Identifies best practices for implementing peer support interventions and advancing recovery-oriented care within mental health organizations.
Expert INSIGHTS ON THIS ARTICLE
In this video, Benjamin F. Miller, PsyD, past president at Well Being Trust and member of the Playbook Advisory Group, shares perspectives on the value of this study.
Peer support interventions for people with mental illness can improve health and well-being, yet implementation of these interventions has been limited. Peer support workers have lived experience of mental health conditions and provide emotional and social support for recovery. This systematic review examined implementation barriers and facilitators for peer support worker interventions that are integrated into mental health provider organizations.
Factors for successful implementation of peer support interventions include clearly defined peer roles and responsibilities, demonstrated organizational support for peer support workers, an organizational culture oriented toward recovery, and comprehensive training for peers and non-peers on the model. In more effective implementation of these models, peer support workers are organizationally supported to draw on their strengths in connecting with individuals based on shared life experience and do not experience pressures to perform tasks outside of these roles. Peer support workers can be more effective when they feel empowered to contribute in meetings with clinical colleagues and provide recommendations about patient care.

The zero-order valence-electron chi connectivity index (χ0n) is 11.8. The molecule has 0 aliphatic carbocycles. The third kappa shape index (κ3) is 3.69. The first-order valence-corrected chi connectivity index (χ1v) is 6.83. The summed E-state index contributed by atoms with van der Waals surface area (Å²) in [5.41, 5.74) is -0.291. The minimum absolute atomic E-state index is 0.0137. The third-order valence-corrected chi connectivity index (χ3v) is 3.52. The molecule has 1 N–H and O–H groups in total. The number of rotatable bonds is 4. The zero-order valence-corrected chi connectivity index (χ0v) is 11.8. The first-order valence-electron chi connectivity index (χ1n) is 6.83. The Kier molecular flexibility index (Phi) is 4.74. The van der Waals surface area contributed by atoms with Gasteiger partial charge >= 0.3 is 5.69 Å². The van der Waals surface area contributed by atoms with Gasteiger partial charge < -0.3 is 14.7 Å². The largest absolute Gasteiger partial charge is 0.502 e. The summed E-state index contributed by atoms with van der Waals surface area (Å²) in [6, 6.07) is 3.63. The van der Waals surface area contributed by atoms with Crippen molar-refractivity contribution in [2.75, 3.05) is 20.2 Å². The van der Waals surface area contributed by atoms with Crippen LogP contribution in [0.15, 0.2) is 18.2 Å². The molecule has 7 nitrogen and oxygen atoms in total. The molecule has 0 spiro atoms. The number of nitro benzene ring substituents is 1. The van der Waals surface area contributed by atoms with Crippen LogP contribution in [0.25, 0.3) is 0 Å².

Providers seeking to integrate peer support interventions – and policymakers examining pathways to better support scaling up this workforce – can apply the best practices in this systematic review to support the effective implementation of these programs.